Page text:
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Indian activist launches anti-dowry matrimonial service

Monday, 13 January 2014 - 4:29pm IST | Place: Delhi | Agency: IANS
A prominent Indian social activist in Saudi Arabia has launched a matrimonial website to help South Asian expatriates, who are against the dowry system, find suitable matches.

A prominent Indian social activist in Saudi Arabia has launched a matrimonial website to help South Asian expatriates, who are against the dowry system, find suitable matches.

Aleem Khan Falki, the founder of the Jeddah-based Socio Reforms Society and who has been actively campaigning against the dowry system for a long time, has launched the unique matrimonial service website, simplenikah.com, for dowry-free marriage seekers, the Arab News reported Monday.

Falki said the main intention behind establishing the website was to provide non-commercial, economical service with the ultimate purpose of eradicating the dowry system.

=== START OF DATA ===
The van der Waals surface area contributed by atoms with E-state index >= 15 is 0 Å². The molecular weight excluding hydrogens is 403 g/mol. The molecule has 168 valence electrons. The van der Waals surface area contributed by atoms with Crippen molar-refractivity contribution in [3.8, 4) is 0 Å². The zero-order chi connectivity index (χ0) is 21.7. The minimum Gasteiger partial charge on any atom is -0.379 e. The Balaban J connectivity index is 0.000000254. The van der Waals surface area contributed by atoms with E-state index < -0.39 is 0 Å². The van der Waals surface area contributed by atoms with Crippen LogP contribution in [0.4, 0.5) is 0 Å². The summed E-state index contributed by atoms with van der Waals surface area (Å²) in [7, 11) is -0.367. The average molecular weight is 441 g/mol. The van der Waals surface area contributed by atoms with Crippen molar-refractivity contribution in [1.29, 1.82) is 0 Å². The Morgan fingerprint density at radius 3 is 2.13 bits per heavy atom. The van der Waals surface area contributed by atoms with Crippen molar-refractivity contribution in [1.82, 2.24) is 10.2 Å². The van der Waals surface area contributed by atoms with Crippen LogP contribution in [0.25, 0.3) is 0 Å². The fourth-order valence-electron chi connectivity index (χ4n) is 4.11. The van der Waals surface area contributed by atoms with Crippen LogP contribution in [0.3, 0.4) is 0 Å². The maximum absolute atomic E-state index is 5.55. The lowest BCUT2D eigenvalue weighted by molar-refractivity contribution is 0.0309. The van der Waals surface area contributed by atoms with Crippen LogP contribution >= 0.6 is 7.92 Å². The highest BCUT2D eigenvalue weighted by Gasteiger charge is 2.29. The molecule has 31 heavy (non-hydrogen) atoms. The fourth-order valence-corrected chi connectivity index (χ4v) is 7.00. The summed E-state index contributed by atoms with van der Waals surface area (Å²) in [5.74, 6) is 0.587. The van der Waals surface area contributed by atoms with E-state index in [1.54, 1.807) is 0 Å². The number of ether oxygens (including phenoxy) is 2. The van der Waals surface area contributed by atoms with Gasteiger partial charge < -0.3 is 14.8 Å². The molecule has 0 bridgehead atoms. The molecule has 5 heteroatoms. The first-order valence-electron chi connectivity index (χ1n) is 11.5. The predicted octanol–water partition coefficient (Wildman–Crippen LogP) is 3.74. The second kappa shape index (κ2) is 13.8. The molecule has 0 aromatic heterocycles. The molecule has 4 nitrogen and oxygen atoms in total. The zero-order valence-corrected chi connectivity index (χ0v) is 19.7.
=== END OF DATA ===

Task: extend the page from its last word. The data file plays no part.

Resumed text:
"This form of blackmail has increased so much that it has taken the shape of a social blackmail," Falki said.

"Asian fathers looking to marry off their daughters are obliged to pay their dowries, since customs in India, Pakistan and Bangladesh dictate that dowries in the form of money and property be taken from the bride," Falki added.

He said there were many cases of grooms not wanting any dowry but the bride's parents forcing them to accept it for fear of being chastised later by the groom's family.

Falki said, in addition, the bride's father is being required to host the wedding dinner party. It has become compulsory, he added.

"The groom does throw the 'walima' (the marriage banquet, which is the second of the two traditional parts of an Islamic wedding), but the bride's side has to first host hundreds of guests from the groom's side by serving a number of dishes at a full-fledged marriage hall."

He said, because of such traditions, the bride's parents' lifelong savings get exhausted.

Falki emphsised that the Socio Reforms Society would bring together suitable matches through the website to help people who want to marry purely according to the prophetic tradition.

Falki said both sides would pledge to refrain from any extravagance and paying dowry that are not required in Islam.

"This will help many widows, divorcees and poverty-stricken girls who are helpless due to lack of sources to get married," he said.

Besides matrimony, the website will provide counselling for couples facing marital problems so as to reduce the divorce rate among South Asian communities in Saudi Arabia.


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